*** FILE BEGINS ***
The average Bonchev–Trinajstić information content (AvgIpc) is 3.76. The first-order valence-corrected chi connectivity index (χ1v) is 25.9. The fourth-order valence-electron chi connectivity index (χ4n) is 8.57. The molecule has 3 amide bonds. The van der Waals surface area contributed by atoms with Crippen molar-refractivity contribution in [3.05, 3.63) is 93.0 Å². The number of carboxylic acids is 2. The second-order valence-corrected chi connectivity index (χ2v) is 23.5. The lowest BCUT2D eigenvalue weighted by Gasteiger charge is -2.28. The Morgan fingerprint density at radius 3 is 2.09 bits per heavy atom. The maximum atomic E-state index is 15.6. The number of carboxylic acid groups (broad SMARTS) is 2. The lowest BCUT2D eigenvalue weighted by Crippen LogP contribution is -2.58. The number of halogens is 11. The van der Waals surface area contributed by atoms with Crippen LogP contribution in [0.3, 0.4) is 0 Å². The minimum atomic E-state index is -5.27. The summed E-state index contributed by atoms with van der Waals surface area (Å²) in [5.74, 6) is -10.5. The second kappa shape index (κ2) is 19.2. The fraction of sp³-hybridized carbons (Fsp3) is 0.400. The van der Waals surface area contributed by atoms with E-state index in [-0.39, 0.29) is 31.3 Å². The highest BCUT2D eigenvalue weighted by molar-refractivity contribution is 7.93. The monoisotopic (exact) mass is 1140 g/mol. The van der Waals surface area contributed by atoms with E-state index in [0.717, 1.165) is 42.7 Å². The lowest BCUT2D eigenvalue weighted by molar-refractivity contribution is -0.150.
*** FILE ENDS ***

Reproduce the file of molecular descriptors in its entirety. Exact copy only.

The average Bonchev–Trinajstić information content (AvgIpc) is 3.76. The first-order valence-corrected chi connectivity index (χ1v) is 25.9. The fourth-order valence-electron chi connectivity index (χ4n) is 8.57. The molecule has 3 amide bonds. The van der Waals surface area contributed by atoms with Crippen molar-refractivity contribution in [3.05, 3.63) is 93.0 Å². The number of carboxylic acids is 2. The second-order valence-corrected chi connectivity index (χ2v) is 23.5. The lowest BCUT2D eigenvalue weighted by Gasteiger charge is -2.28. The Morgan fingerprint density at radius 3 is 2.09 bits per heavy atom. The maximum atomic E-state index is 15.6. The number of carboxylic acid groups (broad SMARTS) is 2. The lowest BCUT2D eigenvalue weighted by Crippen LogP contribution is -2.58. The number of halogens is 11. The van der Waals surface area contributed by atoms with Crippen LogP contribution in [0.3, 0.4) is 0 Å². The minimum atomic E-state index is -5.27. The summed E-state index contributed by atoms with van der Waals surface area (Å²) in [5.74, 6) is -10.5. The second kappa shape index (κ2) is 19.2. The fraction of sp³-hybridized carbons (Fsp3) is 0.400. The van der Waals surface area contributed by atoms with E-state index in [-0.39, 0.29) is 31.3 Å². The highest BCUT2D eigenvalue weighted by molar-refractivity contribution is 7.93. The monoisotopic (exact) mass is 1140 g/mol. The van der Waals surface area contributed by atoms with E-state index in [0.717, 1.165) is 42.7 Å². The lowest BCUT2D eigenvalue weighted by molar-refractivity contribution is -0.150.